For exposure assessments, EFSA endorses using the highest consumption figure (95th percentile of consumption) reported for the period of 14 – 27 days of life, which corresponds to a value of 260 mL/kg body weight (bw) per day. These values are sufficiently conservative for pre-term infants as well and may be used for substances intentionally and unintentionally added to infant food.
Clinical: The challenges of infant nutrition studies
It is common sense that breast milk is the ideal type of feeding (term) infants, as it is the most appropriate way to support optimal growth rate of children. Its balanced nutritional composition continuously adapts to the developmental state of the child, and its anti-infective properties play an important role for the infant’s health. However, as some mothers are not able to (exclusively) breastfeed their children or deliberately refrain from breastfeeding, a growing portfolio of infant formulas has been developed. Thanks to scientific and technological progress and meaningfully applied innovation in product development, new ingredients are emerging, with the potential to further increase the quality of infant formulas.
Prior to bringing a new ingredient or a complete infant formula beyond the current standard to the European market or, if a product is newly introduced to the North American market, it is mandatory to conduct a clinical trial to demonstrate the product to be safe and suitable. Although expert guidance is available on the design and conduct of clinical studies with (starter) infant nutrition, by e.g. the EC Scientific Committee on Food or the US Food and Drug Administration, precise information is virtually limited to the age of the target population, the duration of the clinical trial, and the growth-related endpoints. Implementation of aspects laid down in the relevant guidelines remains challenging.
Probably one of the most important factors is a good recruitment strategy taking into account that the vulnerable study population should be approximately two weeks old at enrollment. During the first days of life, inexperienced parents/care takers might struggle with the new situation as a family, requiring time for bonding and identifying their preferred feeding regimen. In this period, trustful health professionals able to provide sensitive counseling to parents considering the option of participating in a clinical trial are essential. Those who decide against breastfeeding should be thoroughly informed about the formula to be investigated, especially compared to conventional products. Furthermore, parents need to accept the chance of receiving the comparator formula within the study following a randomized allocation procedure. Considering that parents might wish to continue feeding the formula their children obtained during the study, concealment of the product assignment both to parents and to investigators might increase resentments to trial participation.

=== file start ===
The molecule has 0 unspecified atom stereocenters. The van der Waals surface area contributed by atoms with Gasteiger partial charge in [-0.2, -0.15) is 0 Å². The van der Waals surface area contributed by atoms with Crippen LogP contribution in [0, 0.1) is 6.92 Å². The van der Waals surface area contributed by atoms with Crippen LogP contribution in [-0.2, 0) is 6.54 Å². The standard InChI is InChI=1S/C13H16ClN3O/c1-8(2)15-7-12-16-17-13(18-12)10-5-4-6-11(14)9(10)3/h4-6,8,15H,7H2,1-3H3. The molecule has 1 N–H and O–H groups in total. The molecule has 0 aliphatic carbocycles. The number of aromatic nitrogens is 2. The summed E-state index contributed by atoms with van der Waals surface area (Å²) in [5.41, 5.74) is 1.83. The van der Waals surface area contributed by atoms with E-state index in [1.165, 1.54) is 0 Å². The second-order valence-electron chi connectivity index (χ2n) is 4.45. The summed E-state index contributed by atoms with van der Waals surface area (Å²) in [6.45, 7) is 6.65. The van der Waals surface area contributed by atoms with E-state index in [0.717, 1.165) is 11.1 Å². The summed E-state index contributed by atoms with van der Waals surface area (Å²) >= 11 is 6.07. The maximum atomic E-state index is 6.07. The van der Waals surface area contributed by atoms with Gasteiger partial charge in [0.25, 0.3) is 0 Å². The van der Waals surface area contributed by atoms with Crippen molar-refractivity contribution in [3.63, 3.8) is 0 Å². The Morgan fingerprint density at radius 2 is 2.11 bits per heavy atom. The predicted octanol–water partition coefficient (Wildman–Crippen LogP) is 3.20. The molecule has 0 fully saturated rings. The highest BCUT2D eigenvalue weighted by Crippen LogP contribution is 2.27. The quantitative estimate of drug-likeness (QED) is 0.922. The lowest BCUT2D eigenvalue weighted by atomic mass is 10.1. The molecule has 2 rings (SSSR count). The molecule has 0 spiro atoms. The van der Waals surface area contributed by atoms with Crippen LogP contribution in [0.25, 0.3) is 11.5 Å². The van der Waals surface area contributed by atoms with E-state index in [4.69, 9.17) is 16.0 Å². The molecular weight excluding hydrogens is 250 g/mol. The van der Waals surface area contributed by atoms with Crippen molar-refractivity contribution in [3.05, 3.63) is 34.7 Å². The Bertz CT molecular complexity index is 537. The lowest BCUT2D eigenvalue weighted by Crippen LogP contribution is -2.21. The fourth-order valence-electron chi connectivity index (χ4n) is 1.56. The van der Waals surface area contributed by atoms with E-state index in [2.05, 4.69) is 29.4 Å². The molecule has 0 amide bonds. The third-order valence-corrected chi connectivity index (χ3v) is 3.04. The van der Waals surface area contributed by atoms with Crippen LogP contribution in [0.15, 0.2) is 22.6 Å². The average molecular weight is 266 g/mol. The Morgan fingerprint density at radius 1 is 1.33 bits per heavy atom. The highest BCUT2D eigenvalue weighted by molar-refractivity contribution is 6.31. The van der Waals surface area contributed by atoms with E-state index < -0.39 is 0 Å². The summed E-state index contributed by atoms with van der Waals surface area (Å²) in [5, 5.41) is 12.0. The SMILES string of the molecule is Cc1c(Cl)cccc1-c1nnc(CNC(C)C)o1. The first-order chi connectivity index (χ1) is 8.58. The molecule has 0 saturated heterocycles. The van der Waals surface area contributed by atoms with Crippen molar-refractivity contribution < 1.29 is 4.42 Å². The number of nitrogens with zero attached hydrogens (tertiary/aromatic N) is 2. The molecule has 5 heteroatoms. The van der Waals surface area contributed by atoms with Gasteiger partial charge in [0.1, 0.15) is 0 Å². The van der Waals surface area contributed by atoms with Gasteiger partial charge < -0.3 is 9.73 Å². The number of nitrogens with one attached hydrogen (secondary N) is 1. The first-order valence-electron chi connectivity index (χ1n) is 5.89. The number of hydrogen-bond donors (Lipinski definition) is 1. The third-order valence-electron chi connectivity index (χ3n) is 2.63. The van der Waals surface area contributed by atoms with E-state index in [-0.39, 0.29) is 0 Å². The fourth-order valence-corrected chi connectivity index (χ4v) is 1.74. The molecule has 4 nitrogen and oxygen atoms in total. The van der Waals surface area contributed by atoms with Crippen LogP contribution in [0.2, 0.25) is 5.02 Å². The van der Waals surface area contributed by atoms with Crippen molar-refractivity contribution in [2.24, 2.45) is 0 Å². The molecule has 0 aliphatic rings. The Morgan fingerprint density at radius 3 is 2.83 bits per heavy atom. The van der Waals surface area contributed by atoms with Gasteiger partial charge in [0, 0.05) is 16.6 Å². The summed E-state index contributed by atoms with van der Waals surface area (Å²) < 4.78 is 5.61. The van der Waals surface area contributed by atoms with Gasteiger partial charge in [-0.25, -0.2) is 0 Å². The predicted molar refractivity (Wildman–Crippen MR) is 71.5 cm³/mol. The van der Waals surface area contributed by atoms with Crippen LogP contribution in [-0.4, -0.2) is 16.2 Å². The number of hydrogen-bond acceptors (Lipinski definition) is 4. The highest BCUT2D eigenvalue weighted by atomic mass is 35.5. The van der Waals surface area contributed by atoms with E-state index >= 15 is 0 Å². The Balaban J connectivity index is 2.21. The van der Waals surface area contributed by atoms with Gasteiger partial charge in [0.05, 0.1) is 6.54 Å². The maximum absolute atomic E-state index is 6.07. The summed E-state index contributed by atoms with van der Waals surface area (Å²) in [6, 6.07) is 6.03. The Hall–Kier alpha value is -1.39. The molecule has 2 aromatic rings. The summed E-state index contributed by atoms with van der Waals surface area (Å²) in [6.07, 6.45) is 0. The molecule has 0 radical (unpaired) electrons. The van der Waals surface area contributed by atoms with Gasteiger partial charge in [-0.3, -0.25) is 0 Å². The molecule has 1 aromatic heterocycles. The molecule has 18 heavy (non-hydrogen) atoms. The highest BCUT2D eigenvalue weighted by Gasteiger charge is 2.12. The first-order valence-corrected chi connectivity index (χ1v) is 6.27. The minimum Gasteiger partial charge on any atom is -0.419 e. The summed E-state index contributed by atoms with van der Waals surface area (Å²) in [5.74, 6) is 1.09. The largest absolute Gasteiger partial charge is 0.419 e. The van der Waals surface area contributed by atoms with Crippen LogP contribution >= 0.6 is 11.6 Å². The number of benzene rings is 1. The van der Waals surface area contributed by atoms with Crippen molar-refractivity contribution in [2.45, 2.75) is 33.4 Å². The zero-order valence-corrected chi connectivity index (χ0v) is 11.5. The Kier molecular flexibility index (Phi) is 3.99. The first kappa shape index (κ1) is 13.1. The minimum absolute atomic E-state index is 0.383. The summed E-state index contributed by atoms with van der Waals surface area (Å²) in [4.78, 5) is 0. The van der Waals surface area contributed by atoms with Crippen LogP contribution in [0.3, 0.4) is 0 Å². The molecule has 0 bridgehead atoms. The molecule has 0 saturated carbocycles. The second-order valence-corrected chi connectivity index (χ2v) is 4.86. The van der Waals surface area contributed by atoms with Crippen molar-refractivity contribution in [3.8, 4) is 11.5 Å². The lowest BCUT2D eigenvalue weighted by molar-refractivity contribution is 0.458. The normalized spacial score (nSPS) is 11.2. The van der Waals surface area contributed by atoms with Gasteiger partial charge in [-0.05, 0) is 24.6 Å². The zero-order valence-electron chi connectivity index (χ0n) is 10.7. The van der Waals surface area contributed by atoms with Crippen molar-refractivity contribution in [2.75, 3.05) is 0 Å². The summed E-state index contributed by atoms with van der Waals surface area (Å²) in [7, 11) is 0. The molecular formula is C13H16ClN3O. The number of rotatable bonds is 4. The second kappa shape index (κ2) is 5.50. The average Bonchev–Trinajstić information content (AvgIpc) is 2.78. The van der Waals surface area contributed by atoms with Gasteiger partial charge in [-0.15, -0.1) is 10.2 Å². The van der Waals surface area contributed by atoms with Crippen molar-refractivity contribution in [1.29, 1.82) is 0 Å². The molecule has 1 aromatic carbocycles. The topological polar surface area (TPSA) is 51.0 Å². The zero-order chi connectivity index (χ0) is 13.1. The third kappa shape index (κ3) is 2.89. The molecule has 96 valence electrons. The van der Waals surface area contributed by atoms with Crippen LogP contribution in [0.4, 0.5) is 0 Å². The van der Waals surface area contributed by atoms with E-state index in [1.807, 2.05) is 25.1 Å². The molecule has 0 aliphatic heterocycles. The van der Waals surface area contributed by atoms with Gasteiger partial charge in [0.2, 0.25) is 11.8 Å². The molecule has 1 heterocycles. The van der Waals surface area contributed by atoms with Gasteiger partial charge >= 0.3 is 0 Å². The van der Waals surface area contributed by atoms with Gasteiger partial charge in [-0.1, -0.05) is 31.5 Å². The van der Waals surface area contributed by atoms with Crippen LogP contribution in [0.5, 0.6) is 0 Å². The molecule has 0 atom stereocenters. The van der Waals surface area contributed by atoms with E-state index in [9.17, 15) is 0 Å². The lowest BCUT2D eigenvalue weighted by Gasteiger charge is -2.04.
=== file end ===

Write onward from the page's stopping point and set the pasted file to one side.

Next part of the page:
Despite high birth rates reported by maternity clinics, possible time constraints on the part of the clinic personnel and rudimentary contact between clinicians and parents might not be much conducive to recruitment of term infants. On the other hand, in pediatric practices, where closer contact between the physician and the parents is likely, newborns may only attend their first screening examination beyond two weeks of age.
To enhance inclusion rates, countries and regions with lower percentages of mothers that breastfeed their children during the first months of life may be identified. Suitable settings might be country-specific, though, and local contacts to key opinion leaders and medical staff need to be established with sufficient information on the study requirements provided.
Additional challenges that need to be addressed may be maximizing the chances of a positive opinion of the responsible ethical committees, the choice and supply of an appropriate comparator, and, if necessary, the long-term supply of study products.
In conclusion, established networks with clinics and practices that promote recruitment, thorough arrangements for feasibility, and careful preparation of study documents with respect to international and local regulations as well as possible requests by ethic committees are crucial for successful conduct of an infant nutrition study.